I wasn't really sure where to put this problem, it is a college course but I'm having issues with the basic algebra. I figured this would be the best spot...
The textbook (macro econ) gives an equation and wants it in terms of Y, and gives the answer in two steps. I just cant figure out how the author did it.
Y=c0+c1*Y-c1*T+I+G
It then rearranges to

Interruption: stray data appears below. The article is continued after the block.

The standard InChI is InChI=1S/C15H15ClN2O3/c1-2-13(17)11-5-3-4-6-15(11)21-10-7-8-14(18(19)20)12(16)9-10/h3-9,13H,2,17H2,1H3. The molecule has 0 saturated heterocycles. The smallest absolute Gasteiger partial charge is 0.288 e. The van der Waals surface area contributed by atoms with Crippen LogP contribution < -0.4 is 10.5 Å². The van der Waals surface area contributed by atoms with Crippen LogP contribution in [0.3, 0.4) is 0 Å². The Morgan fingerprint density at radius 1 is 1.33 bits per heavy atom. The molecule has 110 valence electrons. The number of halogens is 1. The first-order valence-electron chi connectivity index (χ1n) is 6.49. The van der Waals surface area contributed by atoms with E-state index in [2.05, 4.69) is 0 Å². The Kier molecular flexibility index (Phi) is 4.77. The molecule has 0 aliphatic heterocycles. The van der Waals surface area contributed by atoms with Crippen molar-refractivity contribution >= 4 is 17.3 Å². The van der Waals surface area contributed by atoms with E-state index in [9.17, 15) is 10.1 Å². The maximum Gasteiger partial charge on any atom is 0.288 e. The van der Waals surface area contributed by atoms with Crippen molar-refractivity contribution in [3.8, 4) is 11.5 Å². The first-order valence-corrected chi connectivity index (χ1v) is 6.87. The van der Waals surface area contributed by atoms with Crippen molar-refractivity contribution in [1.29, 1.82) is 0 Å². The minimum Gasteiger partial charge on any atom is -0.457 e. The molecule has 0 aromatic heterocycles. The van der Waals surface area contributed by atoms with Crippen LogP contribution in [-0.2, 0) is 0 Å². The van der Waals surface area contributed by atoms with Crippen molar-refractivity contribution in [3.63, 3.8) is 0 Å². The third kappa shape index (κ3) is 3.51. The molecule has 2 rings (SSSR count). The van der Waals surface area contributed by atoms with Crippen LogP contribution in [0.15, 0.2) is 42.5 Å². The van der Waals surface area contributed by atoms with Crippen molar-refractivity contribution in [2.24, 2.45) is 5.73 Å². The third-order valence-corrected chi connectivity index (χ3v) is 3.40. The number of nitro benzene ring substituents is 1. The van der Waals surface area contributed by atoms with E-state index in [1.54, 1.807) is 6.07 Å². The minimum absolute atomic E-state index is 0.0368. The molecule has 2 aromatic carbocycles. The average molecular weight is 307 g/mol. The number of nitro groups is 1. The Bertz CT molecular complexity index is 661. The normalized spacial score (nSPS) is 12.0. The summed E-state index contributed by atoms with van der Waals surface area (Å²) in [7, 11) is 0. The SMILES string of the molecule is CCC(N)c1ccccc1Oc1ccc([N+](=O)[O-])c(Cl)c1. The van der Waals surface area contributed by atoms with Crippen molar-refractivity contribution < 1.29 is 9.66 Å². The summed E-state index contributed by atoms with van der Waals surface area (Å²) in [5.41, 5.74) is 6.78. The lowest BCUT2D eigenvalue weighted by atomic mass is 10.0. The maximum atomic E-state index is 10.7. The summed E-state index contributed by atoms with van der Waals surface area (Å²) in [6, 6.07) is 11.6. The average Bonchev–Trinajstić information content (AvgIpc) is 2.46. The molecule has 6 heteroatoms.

(1-c1)*Y=c0 +I+G-c1*T
Then it divides both sides by (1-c1) for
Y=1/(1-c1)*[c0+I+G-c1*T]
What I don't understand is where he gets the (1-c1) part. He obviously subtracted c1*Y from the right side and added it to the Y on the left hand side of the equation, but I don't know what identity he used to convert Y-c1*Y to (1-c1)*Y. Any help on clearing this up would be greatly appreciated. If any further clarification is necessary please let me know.
Thanks for your time!
Clarification: The c1 and c0 are c subscript 1 and c subscript 2 (not that it really makes a difference)